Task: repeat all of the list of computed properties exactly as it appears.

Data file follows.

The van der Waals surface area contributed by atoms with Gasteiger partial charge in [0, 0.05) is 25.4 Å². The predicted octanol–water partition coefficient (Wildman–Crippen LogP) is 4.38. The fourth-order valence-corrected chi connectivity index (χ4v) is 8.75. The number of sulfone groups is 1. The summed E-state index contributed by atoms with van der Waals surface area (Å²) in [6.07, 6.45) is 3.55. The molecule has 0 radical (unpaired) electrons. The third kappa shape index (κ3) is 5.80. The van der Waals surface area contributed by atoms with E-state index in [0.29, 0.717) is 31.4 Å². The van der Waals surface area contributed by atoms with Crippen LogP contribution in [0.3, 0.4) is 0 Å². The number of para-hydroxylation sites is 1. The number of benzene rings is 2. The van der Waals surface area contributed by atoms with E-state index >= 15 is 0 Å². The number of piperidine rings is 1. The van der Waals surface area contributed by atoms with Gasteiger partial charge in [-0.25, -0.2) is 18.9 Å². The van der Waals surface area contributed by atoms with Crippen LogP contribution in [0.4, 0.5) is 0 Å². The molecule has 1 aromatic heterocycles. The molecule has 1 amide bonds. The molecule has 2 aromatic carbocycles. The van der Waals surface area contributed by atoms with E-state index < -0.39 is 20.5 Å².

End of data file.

The van der Waals surface area contributed by atoms with Gasteiger partial charge in [0, 0.05) is 25.4 Å². The predicted octanol–water partition coefficient (Wildman–Crippen LogP) is 4.38. The fourth-order valence-corrected chi connectivity index (χ4v) is 8.75. The number of sulfone groups is 1. The summed E-state index contributed by atoms with van der Waals surface area (Å²) in [6.07, 6.45) is 3.55. The molecule has 0 radical (unpaired) electrons. The third kappa shape index (κ3) is 5.80. The van der Waals surface area contributed by atoms with E-state index in [0.29, 0.717) is 31.4 Å². The van der Waals surface area contributed by atoms with Crippen LogP contribution in [0.3, 0.4) is 0 Å². The number of para-hydroxylation sites is 1. The number of benzene rings is 2. The van der Waals surface area contributed by atoms with E-state index >= 15 is 0 Å². The number of piperidine rings is 1. The van der Waals surface area contributed by atoms with Gasteiger partial charge in [-0.25, -0.2) is 18.9 Å². The van der Waals surface area contributed by atoms with Crippen LogP contribution in [0.4, 0.5) is 0 Å². The molecule has 1 aromatic heterocycles. The molecule has 1 amide bonds. The molecule has 2 aromatic carbocycles. The van der Waals surface area contributed by atoms with E-state index < -0.39 is 20.5 Å².